The Nova Scotia government has reversed an earlier stand and will pay for the drug Lucentis, which helps people who are losing their eyesight because of age.
The government announced Wednesday that it will pay for the treatment beginning Jan. 1.
Lucentis does not cure wet age-related macular degeneration, a chronic disease of the retina, but it does slow the deterioration of a person's eyesight. Nova Scotia was the only province that did not pay for the drug.
"Lucentis is an expensive drug, but by delivering the treatment in hospital-based eye clinics, using retinal specialists, we can improve efficiencies and reduce the budget impact by millions of dollars in the coming years," Health Minister Maureen MacDonald said in a statement.
"It is a creative approach, and the right decision to provide better health care while living within our means."
Lucentis will be provided to beneficiaries covered by Seniors' Pharmacare, Family Pharmacare and Community Services Pharmacare programs. The announcement does not affect patients with private insurance.
Macular degeneration is a disease of a small area at the centre of the retina. The growth of blood vessels into the retina can prevent sufferers from seeing fine details and lead to blindness. It tends to affect people age 50 or older, but the vast majority of those affected are at least 65.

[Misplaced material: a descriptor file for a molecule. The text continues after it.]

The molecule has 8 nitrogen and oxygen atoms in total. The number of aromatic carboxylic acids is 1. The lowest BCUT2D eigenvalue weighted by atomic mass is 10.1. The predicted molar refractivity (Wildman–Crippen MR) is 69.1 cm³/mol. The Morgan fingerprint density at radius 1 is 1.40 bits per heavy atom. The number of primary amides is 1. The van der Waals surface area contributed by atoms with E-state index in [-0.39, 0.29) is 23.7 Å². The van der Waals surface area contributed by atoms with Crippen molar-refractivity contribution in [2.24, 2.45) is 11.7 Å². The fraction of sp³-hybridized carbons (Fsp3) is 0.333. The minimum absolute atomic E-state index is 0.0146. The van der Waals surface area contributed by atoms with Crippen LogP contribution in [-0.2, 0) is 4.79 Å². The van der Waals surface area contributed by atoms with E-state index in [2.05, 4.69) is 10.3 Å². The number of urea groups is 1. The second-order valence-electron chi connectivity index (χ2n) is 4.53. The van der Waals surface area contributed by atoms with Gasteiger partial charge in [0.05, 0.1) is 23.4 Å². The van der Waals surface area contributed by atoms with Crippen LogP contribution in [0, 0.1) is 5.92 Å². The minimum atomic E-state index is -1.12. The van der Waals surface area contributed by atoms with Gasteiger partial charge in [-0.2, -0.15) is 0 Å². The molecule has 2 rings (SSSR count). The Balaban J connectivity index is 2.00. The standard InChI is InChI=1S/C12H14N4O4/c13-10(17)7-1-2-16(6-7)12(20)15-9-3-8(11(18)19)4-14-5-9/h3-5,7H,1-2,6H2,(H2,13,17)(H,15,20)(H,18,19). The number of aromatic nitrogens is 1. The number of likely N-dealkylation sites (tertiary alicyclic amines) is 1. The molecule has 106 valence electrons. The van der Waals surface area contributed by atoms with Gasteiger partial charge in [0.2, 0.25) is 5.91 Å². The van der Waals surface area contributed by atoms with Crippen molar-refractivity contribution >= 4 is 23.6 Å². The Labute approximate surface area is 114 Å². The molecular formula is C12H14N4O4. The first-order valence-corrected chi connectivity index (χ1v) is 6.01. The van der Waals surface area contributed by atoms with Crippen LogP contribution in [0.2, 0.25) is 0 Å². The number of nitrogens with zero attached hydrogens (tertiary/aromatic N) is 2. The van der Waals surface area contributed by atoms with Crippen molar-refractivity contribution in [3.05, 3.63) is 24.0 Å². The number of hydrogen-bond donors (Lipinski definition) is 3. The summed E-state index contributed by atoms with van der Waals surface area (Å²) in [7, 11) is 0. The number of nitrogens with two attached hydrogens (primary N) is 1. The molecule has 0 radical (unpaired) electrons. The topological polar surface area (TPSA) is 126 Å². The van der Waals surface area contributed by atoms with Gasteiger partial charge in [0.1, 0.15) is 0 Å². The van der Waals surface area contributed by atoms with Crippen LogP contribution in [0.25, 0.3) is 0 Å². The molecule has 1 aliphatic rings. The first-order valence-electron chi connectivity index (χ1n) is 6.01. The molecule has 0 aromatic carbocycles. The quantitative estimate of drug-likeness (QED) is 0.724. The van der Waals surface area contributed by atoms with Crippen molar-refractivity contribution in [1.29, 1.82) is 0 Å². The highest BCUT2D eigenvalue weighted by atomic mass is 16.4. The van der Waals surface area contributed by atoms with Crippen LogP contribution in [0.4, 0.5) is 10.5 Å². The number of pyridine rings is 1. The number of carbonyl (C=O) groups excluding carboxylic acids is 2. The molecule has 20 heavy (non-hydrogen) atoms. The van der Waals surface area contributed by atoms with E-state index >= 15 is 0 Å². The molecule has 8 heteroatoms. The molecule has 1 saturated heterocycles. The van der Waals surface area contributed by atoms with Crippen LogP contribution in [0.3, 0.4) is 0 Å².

"I call it a wonder drug," said Murray Knowles, who has used Lucentis. Without it, the 94-year-old said he wouldn't be as active as he is now.
Avastin also covered
"I can still walk and run a little bit and do young things," Knowles said with a laugh.
"The sad part of this whole thing is many people are losing their sight and going blind because Nova Scotia has been so slow in coming forward to approve the cost of this treatment."
It had been estimated that funding Lucentis would cost the province $3.5 million in the first year, and MacDonald said as recently as May that Nova Scotia couldn't afford it.
But concerned citizens argued that not providing funding would cause other health problems, including depression and an increased chance of falls.
Patients had been paying about $1,800 to $2,000 per injection for Lucentis therapy, usually requiring six or more injections per year.
Dr. Alan Cruess, chief of ophthalmology and visual sciences at the Capital District Health Authority, said the funding announcement is like a dream come true.
"Upwards of 40 per cent of patients are retaining their driving vision, as an example, from the use of this drug," he told reporters during Wednesday's news conference.
The province also announced it will also cover a less expensive alternative drug, Avastin.
Avastin — developed to treat colorectal cancer — has not been approved as a treatment for macular degeneration, but many doctors consider it a viable alternative. Patients had been paying up to $500 per shot for Avastin.
"Cost did drive a lot of folks toward Avastin, and we were able to use it in patients who didn't have third-party insurance or couldn't afford [Lucentis]," said Cruess.
The treatments will be done at the Victoria General site of the Queen Elizabeth II Health Sciences Centre in Halifax. The program may eventually be expanded to other clinics in the province.